President Joe Biden is pushing to make South Carolina the first primary state in 2024 to increase diversity in the Democratic Party’s nominating process. The move would drastically change the presidential nomination calendar.

The new order of primaries would be as follows: South Carolina, where more than half of the population is black, on February 6, Nevada and New Hampshire on February 13, followed by Georgia’s primary on February 20 and Michigan’s on February 27.

The reordering would end a decades-long tradition of the “first in the nation” caucus in Iowa, which would be completely removed from the slot of early primaries that take place before Super Tuesday. It would also add a fifth state to that list.

In a letter to party officials, Biden said that the plan is an attempt to move to the top of the calendar states that better represent the diversity in the United States.


A week of political news in your in-box.
We find the news you need to know, so you don't have to.

The president added that Democratic candidates historically rely on voters of color, but they don’t get a chance to vote in the early process. In 2020, Biden finished in fifth in New Hampshire’s primary — currently the first in the nation — and won in South Carolina.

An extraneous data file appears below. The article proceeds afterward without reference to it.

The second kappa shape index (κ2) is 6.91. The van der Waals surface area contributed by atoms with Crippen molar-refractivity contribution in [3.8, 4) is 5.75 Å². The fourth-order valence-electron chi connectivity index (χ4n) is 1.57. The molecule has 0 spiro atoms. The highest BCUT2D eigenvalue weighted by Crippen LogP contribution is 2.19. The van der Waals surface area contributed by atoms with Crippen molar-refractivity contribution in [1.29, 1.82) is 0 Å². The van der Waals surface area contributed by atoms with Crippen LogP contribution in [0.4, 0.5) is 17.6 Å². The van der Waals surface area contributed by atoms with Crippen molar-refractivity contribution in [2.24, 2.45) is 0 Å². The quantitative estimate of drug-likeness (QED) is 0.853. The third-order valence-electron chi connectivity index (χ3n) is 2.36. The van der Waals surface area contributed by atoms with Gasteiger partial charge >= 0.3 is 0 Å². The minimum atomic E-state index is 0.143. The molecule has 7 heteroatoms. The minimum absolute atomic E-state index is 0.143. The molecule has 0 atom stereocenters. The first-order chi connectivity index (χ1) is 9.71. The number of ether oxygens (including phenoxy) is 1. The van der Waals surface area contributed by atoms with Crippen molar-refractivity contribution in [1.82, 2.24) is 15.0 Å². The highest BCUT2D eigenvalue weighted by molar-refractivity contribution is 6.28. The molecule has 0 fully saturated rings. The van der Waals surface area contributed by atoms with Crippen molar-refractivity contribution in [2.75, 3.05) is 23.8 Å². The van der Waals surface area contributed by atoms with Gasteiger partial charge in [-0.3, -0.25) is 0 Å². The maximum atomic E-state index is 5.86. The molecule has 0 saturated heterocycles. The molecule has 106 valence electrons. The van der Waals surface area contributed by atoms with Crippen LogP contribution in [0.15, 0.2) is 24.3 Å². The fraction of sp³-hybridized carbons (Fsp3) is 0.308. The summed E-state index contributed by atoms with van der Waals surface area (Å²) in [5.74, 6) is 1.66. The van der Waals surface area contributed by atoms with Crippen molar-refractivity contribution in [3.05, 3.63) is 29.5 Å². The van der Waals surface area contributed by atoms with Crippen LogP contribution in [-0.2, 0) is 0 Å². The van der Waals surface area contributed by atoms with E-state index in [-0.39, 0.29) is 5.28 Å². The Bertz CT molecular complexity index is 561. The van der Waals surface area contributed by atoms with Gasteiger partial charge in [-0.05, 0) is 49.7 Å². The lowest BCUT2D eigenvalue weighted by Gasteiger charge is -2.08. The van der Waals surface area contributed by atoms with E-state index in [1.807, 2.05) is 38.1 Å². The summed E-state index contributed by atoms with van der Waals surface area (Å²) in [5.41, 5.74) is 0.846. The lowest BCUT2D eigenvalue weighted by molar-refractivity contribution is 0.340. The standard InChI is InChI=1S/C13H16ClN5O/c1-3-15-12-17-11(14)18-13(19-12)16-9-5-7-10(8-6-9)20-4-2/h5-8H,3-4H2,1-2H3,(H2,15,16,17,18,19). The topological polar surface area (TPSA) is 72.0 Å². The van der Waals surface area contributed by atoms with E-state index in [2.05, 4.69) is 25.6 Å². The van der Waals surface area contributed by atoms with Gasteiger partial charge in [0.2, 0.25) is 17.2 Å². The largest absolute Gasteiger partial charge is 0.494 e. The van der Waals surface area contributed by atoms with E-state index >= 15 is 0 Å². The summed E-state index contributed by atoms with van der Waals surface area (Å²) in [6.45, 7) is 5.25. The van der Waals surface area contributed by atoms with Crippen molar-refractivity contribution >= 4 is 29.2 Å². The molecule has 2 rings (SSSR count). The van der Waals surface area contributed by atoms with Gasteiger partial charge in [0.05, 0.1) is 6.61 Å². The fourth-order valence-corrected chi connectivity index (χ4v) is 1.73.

“For decades, Black voters in particular have been the backbone of the Democratic Party but have been pushed to the back of the early primary process,” Biden wrote in a letter to Democratic officials. “It is time to stop taking these voters for granted.”

The plan is set to be voted on by the DNC’s Rules and Bylaws Committee, which is meeting Friday and Saturday and then approved by the full Committee in February.

Biden’s proposal sparked anger in New Hampshire, which would lose the spot of “first in the nation” primary. Being on top of the calendar is a big deal for states that can attract more campaign money and tend to be more relevant in the nomination process.

“It’s tremendously disappointing that the president failed to understand the unique role that New Hampshire plays in our candidate selection process as the first primary state,” New Hampshire Sen. Jeanne Shaheen (D) said in a statement.

New Hampshire state law calls for holding the first primary in the nation, so officials have been threatening to move the state primary calendar to adapt to whatever decision DNC makes.

“We will always hold the First in the Nation Primary, and this status is independent of the president’s proposal or any political organization,” Sen. Maggie Hassan (D) said. “I look forward to welcoming Democratic and Republican candidates to New Hampshire — just like we always have.”

Earlier this year, the Republican National Committee voted to confirm its current lineup of early primary states: Iowa, New Hampshire, South Carolina and Nevada. The party vowed to sanction states that try to jump the line by removing some of their delegates.

Read more about:

Get the free uPolitics mobile app for the latest political news and videos

iPhone Android

Leave a comment